A young woman charged over a fatal crash in Melbourne’s west will spend time in a drug and alcohol rehabilitation centre after being granted bail despite a lengthy fight from police to keep her behind bars.
Alisha Jane Fagan was already on four bail orders for dozens of separate charges – nearly all driving-related – when she allegedly failed to give way at a Sunshine West intersection on June 9 this year and crashed into Sedat Hassan’s car. Hassan, a 69-year-old grandfather, died at the scene.
On Wednesday, magistrate John Hardy granted the 21-year-old bail with a $2500 surety and strict conditions. She had been on remand for 11 weeks.
Hardy ordered that Fagan, who is Indigenous, must remain in Victoria, stay at a residential rehabilitation centre for First Nations people – and fully participate in all requirements at the facility – not drive a motor vehicle and not consume or possess alcohol.
When asked if she understood her obligations, Fagan replied: “I understand and respect all conditions, and I’ll comply with every single one of them. I will prove it to you.”
In granting bail, Hardy acknowledged there were no rehabilitation facilities in the state that could ensure Fagan did not leave the grounds, but said he was confident police would be immediately notified if she did.
He also expressed sympathy for Hassan’s family, who fear further lives could be lost if Fagan is released.
The aftermath of the crash.Credit:Nine News
“I can appreciate that the family … of the innocent man whose life was lost will be feeling aggrieved. My decision is not designed to upset anybody,” Hardy said. “Justice will take its course.”
Fagan’s release comes two months after she was refused bail by the same magistrate who, at the time, found there was too great a risk of her driving again if released without support in place.
During that hearing in June, the court heard that at the time of the fatal crash, Fagan was on four bail orders and facing dozens of separate charges dating back to Anzac Day last year. They include affray, weapons and driving charges, and allegations she drove at high speeds while being pursued by police.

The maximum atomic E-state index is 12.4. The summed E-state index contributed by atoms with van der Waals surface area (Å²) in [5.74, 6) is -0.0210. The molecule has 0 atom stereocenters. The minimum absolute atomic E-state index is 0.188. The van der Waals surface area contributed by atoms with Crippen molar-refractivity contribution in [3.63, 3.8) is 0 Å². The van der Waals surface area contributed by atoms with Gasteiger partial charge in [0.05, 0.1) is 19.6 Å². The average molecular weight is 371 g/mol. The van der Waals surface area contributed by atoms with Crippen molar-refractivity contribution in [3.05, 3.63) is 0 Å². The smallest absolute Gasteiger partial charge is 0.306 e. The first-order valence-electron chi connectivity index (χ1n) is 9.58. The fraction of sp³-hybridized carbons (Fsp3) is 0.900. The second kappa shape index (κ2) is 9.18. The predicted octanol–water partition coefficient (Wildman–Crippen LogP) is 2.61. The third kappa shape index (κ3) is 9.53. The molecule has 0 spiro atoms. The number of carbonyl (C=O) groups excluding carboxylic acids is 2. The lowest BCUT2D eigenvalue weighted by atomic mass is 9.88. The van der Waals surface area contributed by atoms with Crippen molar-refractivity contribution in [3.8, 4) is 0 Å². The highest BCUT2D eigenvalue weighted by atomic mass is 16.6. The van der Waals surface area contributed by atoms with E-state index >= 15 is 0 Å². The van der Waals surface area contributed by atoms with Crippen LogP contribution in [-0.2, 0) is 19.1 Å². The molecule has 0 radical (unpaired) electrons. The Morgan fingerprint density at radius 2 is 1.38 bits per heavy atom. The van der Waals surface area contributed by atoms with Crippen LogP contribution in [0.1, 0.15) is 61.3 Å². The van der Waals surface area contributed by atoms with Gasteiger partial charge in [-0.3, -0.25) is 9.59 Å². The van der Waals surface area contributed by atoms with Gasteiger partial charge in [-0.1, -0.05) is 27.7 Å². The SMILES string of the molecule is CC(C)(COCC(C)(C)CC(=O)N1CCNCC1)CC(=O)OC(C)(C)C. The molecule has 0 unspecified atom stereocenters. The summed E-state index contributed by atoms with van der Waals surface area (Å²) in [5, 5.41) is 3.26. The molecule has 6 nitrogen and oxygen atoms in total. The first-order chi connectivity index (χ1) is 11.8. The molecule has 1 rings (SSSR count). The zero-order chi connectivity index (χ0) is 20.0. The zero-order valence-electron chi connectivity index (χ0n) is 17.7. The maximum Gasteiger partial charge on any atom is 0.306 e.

Sedat Hassan died in the crash in Sunshine West.Credit:Nine News
Police allege Fagan’s driving licence was suspended at the time of the June 9 fatal crash. They also allege she had a low level of alcohol in her system.
Fagan denies she was the driver, but the court heard police had obtained CCTV of her in the driver’s seat in the minutes before the crash, alongside a statement from a passenger in the vehicle placing the 21-year-old behind the wheel.
Prosecutors and police opposed Fagan’s bid for bail over concerns she would offend if released and fail to abide by court conditions. They argued she posed an unacceptable risk to the public if she was released.
On Wednesday, Detective Senior Constable Jason Barry-Bassett told Melbourne Magistrates’ Court a reconstruction expert estimated Fagan was driving at 78km/h in a 50km/h zone in her Audi when she hit Hassan’s Toyota.
Barry-Bassett said Hassan’s family had also raised concerns about Fagan getting bail.
“Their attitude is they are quite concerned that another family could end up in the same position if the accused is granted bail again,” he said.
As the detective spoke to the court, Fagan put her head in her hands and sobbed. She cried through most of the hearing and rocked back and forth. She appeared via a video link from prison.
In opposing bail again on Wednesday, prosecutor Daniel White argued delays in the case proceeding through the courts shouldn’t outweigh the need to protect the community from Fagan.
“She’s flouted just about every regulation by the state that’s been put to her. Here again she applies for bail,” White said.
“If she does [drive] again the consequences could be catastrophic. It’s not an acceptable risk.”
The matter will return to court next month.
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